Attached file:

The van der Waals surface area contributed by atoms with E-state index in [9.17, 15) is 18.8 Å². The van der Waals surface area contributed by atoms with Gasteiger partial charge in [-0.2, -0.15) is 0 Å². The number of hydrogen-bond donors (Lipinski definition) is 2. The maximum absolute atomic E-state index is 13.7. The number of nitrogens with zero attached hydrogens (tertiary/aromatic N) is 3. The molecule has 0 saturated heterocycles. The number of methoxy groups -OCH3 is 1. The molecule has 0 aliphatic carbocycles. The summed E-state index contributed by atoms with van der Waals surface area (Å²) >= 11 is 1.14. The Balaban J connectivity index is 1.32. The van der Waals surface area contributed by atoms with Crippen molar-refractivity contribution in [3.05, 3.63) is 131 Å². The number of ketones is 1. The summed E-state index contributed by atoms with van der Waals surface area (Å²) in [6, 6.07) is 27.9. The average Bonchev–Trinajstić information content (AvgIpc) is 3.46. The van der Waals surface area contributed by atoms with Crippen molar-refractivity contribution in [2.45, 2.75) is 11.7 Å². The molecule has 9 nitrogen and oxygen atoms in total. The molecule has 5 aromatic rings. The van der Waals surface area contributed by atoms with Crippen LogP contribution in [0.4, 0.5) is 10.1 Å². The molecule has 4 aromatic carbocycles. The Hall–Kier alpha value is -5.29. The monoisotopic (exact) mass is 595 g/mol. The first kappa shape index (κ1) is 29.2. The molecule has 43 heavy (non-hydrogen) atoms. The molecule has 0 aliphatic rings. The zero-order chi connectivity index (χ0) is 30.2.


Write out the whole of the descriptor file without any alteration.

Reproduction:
The van der Waals surface area contributed by atoms with E-state index in [9.17, 15) is 18.8 Å². The van der Waals surface area contributed by atoms with Gasteiger partial charge in [-0.2, -0.15) is 0 Å². The number of hydrogen-bond donors (Lipinski definition) is 2. The maximum absolute atomic E-state index is 13.7. The number of nitrogens with zero attached hydrogens (tertiary/aromatic N) is 3. The molecule has 0 saturated heterocycles. The number of methoxy groups -OCH3 is 1. The molecule has 0 aliphatic carbocycles. The summed E-state index contributed by atoms with van der Waals surface area (Å²) >= 11 is 1.14. The Balaban J connectivity index is 1.32. The van der Waals surface area contributed by atoms with Crippen molar-refractivity contribution in [3.05, 3.63) is 131 Å². The number of ketones is 1. The summed E-state index contributed by atoms with van der Waals surface area (Å²) in [6, 6.07) is 27.9. The average Bonchev–Trinajstić information content (AvgIpc) is 3.46. The van der Waals surface area contributed by atoms with Crippen molar-refractivity contribution in [2.45, 2.75) is 11.7 Å². The molecule has 9 nitrogen and oxygen atoms in total. The molecule has 5 aromatic rings. The van der Waals surface area contributed by atoms with Crippen LogP contribution in [0.4, 0.5) is 10.1 Å². The molecule has 4 aromatic carbocycles. The Hall–Kier alpha value is -5.29. The monoisotopic (exact) mass is 595 g/mol. The first kappa shape index (κ1) is 29.2. The molecule has 43 heavy (non-hydrogen) atoms. The molecule has 0 aliphatic rings. The zero-order chi connectivity index (χ0) is 30.2.